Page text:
Oil on canvas of Russ sitting at a desk, with a pen in his hand. Paper sits on the desk.
Benjamin Rush, by Charles Willson Peale. 1783.
In the late 1700s and early 1800s, Philadelphia was heralded as the "Athens" of America, a national center of medicine, science, and the arts. Indeed, to provide Lewis Meriwether the crash courses in botany, cartography, zoology, medicine, paleontology, and anthropology he needed to lead his great expedition across the North American continent, President Thomas Jefferson sent him to Philadelphia, where the experts he conferred with included University of Pennsylvania professors markerCaspar Wistar, markerBenjamin Smith Barton, and markerRobert Patterson. There, Lewis also met with markerDr. Benjamin Rush, who in 1786 had proposed a visionary marker Plan for the Establishment of Public Schools that championed a European-style university in Philadelphia, the capital city, and "American Colleges" situated in Carlisle, Lancaster, and Pittsburgh.

Influenced by Rush, Presbyterian clergy in 1783 had established markerDickinson College in Carlisle, which boasted a curriculum grounded in the natural sciences and the arts. Four years later, the Commonwealth granted a charter for the Pittsburgh Academy (today's markerUniversity of Pittsburgh, the first such school west of the Allegheny Mountains. Rush also counseled for a broader educational franchise that acknowledged the civic value of universal public education and the marker education of women.

Pin and Ink of Bentley, Ruter, and Culver Halls
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Allegheny College, Meadville, PA, circa 1870.
As natives and newcomers pushed westward in the 1800s, piety and practical, albeit classical, learning merged in the mission of a host of select denominational colleges. Supported by church congregations and energetic town boosters, these local seats of learning offered a curriculum that struck a balance between conscience and character development on the one hand, and subjects like history, governments, literature, and the natural sciences. Founded by Presbyterians in 1815, Meadville's markerAllegheny College was representative of this pattern. For those who could afford them, these institutions also provided entry into the halls of government, the law, and the emerging world of business and finance.

Wealthy industrialists also financed colleges that would train future generations of entrepreneurs and corporate innovators. Founded in 1865 with a $500,000 gift from industrialist Asa Packer, markerLehigh University in Bethlehem focused on engineering and the sciences. There, trustee marker John Fritz funded and oversaw the Fritz Engineering Laboratory.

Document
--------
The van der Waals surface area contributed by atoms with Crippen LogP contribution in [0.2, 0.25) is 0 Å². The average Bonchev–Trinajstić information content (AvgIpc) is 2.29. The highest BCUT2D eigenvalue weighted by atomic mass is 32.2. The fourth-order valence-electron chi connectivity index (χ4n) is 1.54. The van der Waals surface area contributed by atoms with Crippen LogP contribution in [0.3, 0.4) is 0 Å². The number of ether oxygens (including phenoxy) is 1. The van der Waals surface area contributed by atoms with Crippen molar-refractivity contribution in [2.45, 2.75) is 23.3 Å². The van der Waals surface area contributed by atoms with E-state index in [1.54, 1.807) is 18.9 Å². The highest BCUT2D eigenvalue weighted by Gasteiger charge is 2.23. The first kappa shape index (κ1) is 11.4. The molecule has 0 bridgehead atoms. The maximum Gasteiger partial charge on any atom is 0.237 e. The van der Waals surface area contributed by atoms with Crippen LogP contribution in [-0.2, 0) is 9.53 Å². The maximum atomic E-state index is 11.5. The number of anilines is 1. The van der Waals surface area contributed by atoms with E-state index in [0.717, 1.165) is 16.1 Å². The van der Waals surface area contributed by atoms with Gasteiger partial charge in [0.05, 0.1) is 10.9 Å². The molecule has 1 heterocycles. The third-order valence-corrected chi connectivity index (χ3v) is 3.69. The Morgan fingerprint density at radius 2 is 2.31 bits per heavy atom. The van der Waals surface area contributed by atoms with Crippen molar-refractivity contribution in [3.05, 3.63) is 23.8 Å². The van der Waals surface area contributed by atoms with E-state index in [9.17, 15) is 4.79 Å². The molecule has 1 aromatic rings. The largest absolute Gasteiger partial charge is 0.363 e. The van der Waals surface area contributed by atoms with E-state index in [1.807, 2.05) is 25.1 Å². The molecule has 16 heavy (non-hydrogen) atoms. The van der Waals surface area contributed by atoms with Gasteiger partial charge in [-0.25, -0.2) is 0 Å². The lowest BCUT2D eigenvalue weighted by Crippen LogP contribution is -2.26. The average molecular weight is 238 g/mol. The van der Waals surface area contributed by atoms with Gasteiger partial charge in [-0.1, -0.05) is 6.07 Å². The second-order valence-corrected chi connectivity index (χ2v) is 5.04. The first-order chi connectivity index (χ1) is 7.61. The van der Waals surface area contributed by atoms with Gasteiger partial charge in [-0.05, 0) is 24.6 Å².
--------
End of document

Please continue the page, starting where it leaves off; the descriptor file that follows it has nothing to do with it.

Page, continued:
Philadelphia, too, remained a center of scientific research and education, its prominent faculty including University of Pennsylvania paleontologist markerEdward Drinker Cope and scientist markerSamuel S. Haldeman. In 1891 financier Anthony Drexel founded the Drexel Institute to empower young urban working-class men and women to improve their station in life. In Pittsburgh, steel magnate Andrew Carnegie in 1900 funded the Carnegie Technical Institute (today's Carnegie Mellon University) to offer vocational training to working-class youths.

The Drexel Institute of Art, Science and Industry, Philadelphia, PA, 1915.
The immigration of European Catholics–first German and Irish, and then Italian and Eastern European–and the widespread nativist hostility that greeted them, motivated Pennsylvania's burgeoning Catholic population to establish separate schools and church-affiliated colleges of their own. From early isolated settlements like markerGoshenhoppen in Berks County and [[hm] ]Lorettoin Cambria County, Pennsylvania's Catholics developed a parochial school system that flourished in Philadelphia, Scranton, Pittsburgh, and other urban centers.

As Catholic private education evolved, teaching orders of Catholic nuns and priests arrived in Pennsylvania to open schools like markerSt. Xavier's Convent and Academy (1845) in Westmoreland County. In nearby Pittsburgh, the Holy Ghost Fathers arrived from Germany to establish what in 1878 became markerDuquesne University. These faith-based institutions consciously blended a firm defense of church teaching with a demanding liberal-arts curriculum suited to American needs.

Exterior, front facade, with a view of three entrances. Students are standing in the second entrance on the steps that lead to the door.
St. Stanislaus Polish Catholic Church and School, Ambridge, PA, circa 1910.
Not surprisingly, Philadelphia's Jewish community established its own network of rabbinical and faith-based instruction. In 1848, it formed the Hebrew Education Society to establish schools to teach "the elementary branches of education … always in combination with instruction in Hebrew language, literature and religion." In 1867, the Hebrew Education Society opened the Maimonides College, the nation's first Jewish college and theological seminary.

Private church-affiliated academies and colleges shaped the educational culture and the emerging professional classes throughout Pennsylvania's history. By the mid-1800s, however, the era of public education, from the elementary to the college level, had arrived. The campaign for universal public education would profoundly change the social and economic choices available to Pennsylvanians. It also assured a growing public role for state government in what had been an essentially private affair.